North Dakota's exit from the Big Sky Conference in the coming years is a mutually beneficial move for the Fighting Hawks and the athletics league as a whole, Big Sky Commissioner Andrea Williams said Friday.
A member since 2012, North Dakota has experienced a good deal of success since joining the Big Sky, including a share of the conference's football championship this past fall. But in an age of ever-increasing athletic costs, and with UND facing a budget shortfall, the Big Sky worked with remote North Dakota to evaluate its conference membership over the past several months.
"A lot of the woes that North Dakota was facing as it relates to their budget and what they were looking at, those are some financial implications (of the exit) for the Big Sky in a positive way as well," Williams said Friday during a conference call.
North Dakota announced Thursday its intentions to join the Summit League for the 2018-19 school year in all sports except football and hockey; its football team leaves the Big Sky for the Missouri Valley Football Conference in 2020. The decision comes less than a year after a change in leadership at UND with Mark Kennedy taking over as president last March.
In April, UND announced it will cut baseball and men's golf -- the latter was reinstated thanks to independent fundraising -- for financial reasons, and in August Kennedy said the school would explore its conference affiliation.
With UND's impending exit, the Big Sky will shrink its footprint considerably. The Grand Forks, North Dakota school marked the conference's only representative in the Central Time Zone, an 800-mile trek or more to every other school in the league. That created immense travel costs for the Hawks -- but also for every other league school.
By joining the Summit, North Dakota is reunited with natural rivals like South Dakota, South Dakota State and nearby North Dakota State, just 75 miles down I-29.
"I'm really excited for North Dakota," Montana Athletic Director Kent Haslam said. "This gets them back to their core rivals. Could you imagine us in a different conference than Montana State? It just doesn't make any sense."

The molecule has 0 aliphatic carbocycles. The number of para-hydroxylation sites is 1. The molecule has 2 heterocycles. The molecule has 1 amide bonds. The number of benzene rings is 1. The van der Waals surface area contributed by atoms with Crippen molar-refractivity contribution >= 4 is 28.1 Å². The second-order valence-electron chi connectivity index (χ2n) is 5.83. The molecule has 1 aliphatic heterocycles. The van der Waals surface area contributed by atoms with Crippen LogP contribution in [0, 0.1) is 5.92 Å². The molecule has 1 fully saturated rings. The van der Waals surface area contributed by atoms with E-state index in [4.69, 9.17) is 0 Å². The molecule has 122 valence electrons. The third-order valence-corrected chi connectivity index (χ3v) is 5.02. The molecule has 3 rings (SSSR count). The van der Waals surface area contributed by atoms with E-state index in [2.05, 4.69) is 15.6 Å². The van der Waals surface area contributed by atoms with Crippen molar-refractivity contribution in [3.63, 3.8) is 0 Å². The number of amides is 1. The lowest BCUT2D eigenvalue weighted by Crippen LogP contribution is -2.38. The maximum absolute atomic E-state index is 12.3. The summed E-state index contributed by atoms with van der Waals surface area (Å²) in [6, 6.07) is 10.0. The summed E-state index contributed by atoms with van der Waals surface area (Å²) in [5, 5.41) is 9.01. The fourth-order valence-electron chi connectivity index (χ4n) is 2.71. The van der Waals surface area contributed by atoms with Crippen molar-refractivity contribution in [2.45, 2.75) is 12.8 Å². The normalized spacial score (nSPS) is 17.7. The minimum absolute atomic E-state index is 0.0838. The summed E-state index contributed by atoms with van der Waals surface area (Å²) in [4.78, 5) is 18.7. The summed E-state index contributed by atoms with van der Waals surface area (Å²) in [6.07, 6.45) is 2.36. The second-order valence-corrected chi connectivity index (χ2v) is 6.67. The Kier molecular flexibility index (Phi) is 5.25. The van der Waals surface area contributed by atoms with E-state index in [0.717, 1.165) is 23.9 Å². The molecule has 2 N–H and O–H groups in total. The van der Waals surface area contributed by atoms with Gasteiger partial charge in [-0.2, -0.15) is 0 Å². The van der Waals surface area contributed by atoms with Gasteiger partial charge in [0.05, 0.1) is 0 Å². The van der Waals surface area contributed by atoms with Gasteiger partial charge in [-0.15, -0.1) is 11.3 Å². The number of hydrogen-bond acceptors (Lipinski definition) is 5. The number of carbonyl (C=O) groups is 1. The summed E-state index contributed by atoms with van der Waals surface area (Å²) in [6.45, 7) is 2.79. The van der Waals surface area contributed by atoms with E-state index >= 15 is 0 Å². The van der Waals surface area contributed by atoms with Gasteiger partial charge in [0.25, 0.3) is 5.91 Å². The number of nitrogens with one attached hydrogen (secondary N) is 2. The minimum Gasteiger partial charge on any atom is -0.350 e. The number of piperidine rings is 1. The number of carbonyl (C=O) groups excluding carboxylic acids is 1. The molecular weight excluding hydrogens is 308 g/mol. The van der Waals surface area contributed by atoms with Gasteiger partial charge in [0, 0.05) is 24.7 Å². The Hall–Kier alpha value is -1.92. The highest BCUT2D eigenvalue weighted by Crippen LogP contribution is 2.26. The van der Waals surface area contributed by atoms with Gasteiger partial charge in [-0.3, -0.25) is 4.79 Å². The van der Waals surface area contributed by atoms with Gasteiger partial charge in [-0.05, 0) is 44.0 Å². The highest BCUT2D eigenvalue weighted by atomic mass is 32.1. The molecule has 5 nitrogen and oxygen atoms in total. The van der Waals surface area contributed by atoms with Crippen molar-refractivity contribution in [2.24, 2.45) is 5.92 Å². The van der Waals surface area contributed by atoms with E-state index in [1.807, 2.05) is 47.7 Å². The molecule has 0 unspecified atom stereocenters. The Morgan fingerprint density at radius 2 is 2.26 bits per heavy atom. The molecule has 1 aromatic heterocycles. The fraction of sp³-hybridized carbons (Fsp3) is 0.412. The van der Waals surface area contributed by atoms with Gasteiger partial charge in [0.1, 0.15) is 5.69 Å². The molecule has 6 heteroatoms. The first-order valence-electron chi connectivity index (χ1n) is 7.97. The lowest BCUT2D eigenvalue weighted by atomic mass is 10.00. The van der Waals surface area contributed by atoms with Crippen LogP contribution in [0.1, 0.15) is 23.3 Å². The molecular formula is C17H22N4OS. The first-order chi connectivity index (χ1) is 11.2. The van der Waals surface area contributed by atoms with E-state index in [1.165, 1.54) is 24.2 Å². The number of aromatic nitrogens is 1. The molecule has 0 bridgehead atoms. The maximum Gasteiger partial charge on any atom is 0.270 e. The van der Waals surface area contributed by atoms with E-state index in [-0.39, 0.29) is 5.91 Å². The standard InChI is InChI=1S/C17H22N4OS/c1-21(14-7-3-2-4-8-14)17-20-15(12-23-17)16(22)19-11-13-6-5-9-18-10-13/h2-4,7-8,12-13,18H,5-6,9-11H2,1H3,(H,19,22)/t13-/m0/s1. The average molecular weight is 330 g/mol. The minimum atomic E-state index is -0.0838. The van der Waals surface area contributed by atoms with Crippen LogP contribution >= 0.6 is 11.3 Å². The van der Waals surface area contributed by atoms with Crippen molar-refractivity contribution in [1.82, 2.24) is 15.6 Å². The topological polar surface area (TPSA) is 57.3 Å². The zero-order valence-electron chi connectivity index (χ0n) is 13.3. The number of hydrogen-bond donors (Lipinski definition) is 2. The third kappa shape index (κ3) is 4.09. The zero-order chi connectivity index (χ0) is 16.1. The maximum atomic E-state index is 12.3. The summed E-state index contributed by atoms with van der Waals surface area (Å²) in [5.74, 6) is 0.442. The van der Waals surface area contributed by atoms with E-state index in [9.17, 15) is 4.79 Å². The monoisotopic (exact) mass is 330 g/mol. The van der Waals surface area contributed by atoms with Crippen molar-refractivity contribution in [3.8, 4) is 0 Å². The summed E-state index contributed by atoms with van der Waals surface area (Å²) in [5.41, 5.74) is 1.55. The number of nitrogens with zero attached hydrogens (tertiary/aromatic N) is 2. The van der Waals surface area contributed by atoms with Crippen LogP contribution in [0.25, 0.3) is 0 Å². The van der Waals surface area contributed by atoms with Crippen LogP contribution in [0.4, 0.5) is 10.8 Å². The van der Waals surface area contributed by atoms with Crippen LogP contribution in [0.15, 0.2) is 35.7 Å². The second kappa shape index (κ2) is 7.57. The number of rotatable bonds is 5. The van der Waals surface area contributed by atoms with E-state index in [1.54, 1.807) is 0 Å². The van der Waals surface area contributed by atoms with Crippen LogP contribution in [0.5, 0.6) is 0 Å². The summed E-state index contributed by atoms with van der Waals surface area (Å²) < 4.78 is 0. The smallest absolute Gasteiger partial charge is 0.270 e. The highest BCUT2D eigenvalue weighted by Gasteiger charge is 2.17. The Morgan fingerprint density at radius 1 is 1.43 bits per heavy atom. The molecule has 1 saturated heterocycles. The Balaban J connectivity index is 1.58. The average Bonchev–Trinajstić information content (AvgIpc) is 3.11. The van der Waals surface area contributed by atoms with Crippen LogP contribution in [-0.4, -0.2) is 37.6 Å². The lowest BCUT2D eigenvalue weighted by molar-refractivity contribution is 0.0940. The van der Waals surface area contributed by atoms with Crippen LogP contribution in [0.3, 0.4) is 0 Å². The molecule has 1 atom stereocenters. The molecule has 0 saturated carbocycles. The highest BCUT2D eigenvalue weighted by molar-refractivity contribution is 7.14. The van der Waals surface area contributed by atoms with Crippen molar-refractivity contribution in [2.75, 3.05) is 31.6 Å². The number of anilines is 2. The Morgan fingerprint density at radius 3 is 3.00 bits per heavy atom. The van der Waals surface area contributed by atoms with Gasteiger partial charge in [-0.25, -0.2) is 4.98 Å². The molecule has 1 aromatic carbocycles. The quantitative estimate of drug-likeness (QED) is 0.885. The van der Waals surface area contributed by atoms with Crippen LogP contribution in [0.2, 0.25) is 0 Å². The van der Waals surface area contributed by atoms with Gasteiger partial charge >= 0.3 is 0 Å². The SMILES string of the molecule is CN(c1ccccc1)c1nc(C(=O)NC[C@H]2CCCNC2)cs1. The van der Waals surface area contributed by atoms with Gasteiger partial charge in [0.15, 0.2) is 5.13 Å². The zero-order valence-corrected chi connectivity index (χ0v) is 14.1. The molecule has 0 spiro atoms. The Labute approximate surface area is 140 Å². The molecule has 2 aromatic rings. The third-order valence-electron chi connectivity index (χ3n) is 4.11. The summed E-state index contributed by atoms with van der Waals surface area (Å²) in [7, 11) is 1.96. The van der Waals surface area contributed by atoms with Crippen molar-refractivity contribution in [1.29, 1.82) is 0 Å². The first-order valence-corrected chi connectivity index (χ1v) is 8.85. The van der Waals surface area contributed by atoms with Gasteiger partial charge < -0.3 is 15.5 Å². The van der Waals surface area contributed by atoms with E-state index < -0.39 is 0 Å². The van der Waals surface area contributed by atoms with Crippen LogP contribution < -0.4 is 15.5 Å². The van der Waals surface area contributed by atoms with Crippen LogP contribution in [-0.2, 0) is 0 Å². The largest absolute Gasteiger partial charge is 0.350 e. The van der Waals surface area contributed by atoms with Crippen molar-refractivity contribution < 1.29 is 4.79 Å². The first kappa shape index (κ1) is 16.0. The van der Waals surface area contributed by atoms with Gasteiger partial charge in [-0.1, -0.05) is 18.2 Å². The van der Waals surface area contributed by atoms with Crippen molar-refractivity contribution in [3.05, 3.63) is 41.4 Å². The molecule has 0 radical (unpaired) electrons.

This week's announcement is just the latest in a long string of conference affiliation changes in recent years.
The nine-school Big Sky swelled in 2012 when North Dakota and Southern Utah joined along with football-only members Cal Poly and UC Davis. Two years later Idaho returned in all sports but football after an extended absence, making the Big Sky a 12-team league for sports like basketball and volleyball. Last April, Idaho announced it would drop from FBS to the FCS and the Big Sky in football starting in 2018, boosting football-playing membership to an expected 14.
Haslam said Montana had recently begun preparations for football scheduling for 2020 and beyond on the assumption the league would continue playing an eight-game conference schedule rather than the proposed nine-game schedule that could accompany a move to 14 teams. UND's future --and the Big Sky's in turn -- was too fluid.
The frequent realignments make looking too far ahead difficult, but Haslam said it's the world schools have accepted.
"It just changes so much that you get to the point where you kind of don't plan on anything," he said. "You've got to move ahead based on what you've got right now and then adjust as you go."
Commissioner Williams, who assumed the position just last summer, said the league isn't anticipating any other imminent changes to its membership. The next step is discussing conference schedule options with the institutions' respective coaches and administrators to find a balance for a soon-to-be 11-school league with again 13 football programs.
The Big Sky has had no discussions for a replacement for North Dakota or an attempt to further downsize to reach an even number of schools, Williams said.
"Right now the short answer is no, we're comfortable at our number and we plan on moving forward with what we have," Williams said. "... That's where we are today, but we meet with our administrators and presidents this summer and you never know what might pop up on the agenda."